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Nov 23 2012

the pastor and the bartender: a moderate thanksgiving

Original post at http://pastorandbartender.blogspot.com/2012/11/a-moderate-thanksgiving.html



We face a special, decadent challenge each Thanksgiving.  We travel to Sevierville, Tennessee, for the family reunion of my mother-in-law’s mother’s family.  2012 was the 114th annual Tarwater family reunion! 

The parcel of land traditionally owned by the Tarwaters was carved up in plots, one of which my mother-in-law was given by her mother (along with each of her four siblings).  Zan built a gorgeous hewn-wood cabin at the top of her hill.  So each year, we have a family celebration and a tranquil, rustic setting.  East Tennessee in the fall is remarkable by anyone’s standards. 

The three of us headed out on a hike before Thanksgiving dinner.
At high noon on Thanksgiving Day, we arrive at the American Legion in Sevierville.  The Tarwaters have a standing reservation for the building – and we need all the room!  There are usually between 100 and 200 people at the reunion.  The Legion has two big rooms.  The back room is where we all sit.  The front room is just for food.  Four eight foot tables laden with family favorites.  And one extra table just for desserts!  Any Thanksgiving dish you are looking for – you can find it here. 

You thought I was full of exaggerations.
Which poses special problems for a pregnant lady sort of trying to watch what she eats.  I’m not trying to reduce my consumption, really, just to be wise about what I choose to fill myself with.  (I’m not really renowned for my moderation, as my waistline and pantry can attest!)

This year, I made a list of all the foods I really wanted to eat, ahead of time.  What tops my list for Thanksgiving?  Deviled eggs, turkey and gravy, stuffing, sweet potatoes, mashed potatoes, green beans, green salad, and cranberry sauce.  Rolls and dessert?  Not as essential as the savories.  As I made my way down the line, I kept my list in mind (I actually kept my little list in my back pocket and pulled it out once).  And it really worked!  With the addition of a little spoonful of pasta salad, and some kind of pumpkin-cream cheese muffin, and the noticeable absence of mashed potatoes (smh), I stuck to my list.  I was especially thrilled because the green salad category was fulfilled by a genre of salad I adore – an Asian cabbage slaw with crumbled dry Ramen noodles and almonds.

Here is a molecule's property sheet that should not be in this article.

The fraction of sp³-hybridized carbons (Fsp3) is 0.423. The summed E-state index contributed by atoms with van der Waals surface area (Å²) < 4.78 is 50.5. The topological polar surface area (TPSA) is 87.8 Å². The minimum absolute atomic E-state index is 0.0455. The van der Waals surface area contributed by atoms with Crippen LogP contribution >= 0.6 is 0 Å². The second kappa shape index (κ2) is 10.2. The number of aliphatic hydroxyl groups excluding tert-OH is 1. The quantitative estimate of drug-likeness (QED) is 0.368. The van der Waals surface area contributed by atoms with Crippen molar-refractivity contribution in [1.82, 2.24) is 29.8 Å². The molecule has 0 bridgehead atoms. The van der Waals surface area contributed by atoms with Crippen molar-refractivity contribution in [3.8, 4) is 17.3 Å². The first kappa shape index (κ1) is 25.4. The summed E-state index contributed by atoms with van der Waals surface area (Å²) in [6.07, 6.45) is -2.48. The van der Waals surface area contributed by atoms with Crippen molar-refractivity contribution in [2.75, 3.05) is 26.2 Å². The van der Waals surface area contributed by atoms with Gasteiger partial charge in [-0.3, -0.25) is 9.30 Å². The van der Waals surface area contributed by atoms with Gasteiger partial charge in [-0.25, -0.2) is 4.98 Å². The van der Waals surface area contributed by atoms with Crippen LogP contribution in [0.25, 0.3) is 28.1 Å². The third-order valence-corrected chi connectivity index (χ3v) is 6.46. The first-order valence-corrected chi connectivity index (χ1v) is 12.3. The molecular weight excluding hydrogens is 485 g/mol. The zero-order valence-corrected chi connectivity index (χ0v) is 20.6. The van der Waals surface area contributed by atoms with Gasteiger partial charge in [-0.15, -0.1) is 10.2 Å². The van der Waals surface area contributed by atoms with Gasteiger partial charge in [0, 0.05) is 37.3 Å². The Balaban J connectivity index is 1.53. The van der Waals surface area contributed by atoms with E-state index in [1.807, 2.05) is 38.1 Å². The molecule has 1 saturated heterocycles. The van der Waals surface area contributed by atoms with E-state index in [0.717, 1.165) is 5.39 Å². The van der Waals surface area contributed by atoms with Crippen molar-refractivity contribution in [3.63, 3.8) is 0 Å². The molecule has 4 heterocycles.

Anyway, I just felt the need to describe my strategy to anyone who faces a similar Thanksgiving situation:  not a well-defined menu, but rather a smorgasbord of more food than could ever all be sampled by one person.  Good luck!

P.S. I totally blew all my efforts by eating a pound of buttery salted popcorn when we went to see Life of Pi that night.  Happy Thanksgiving!

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Emily

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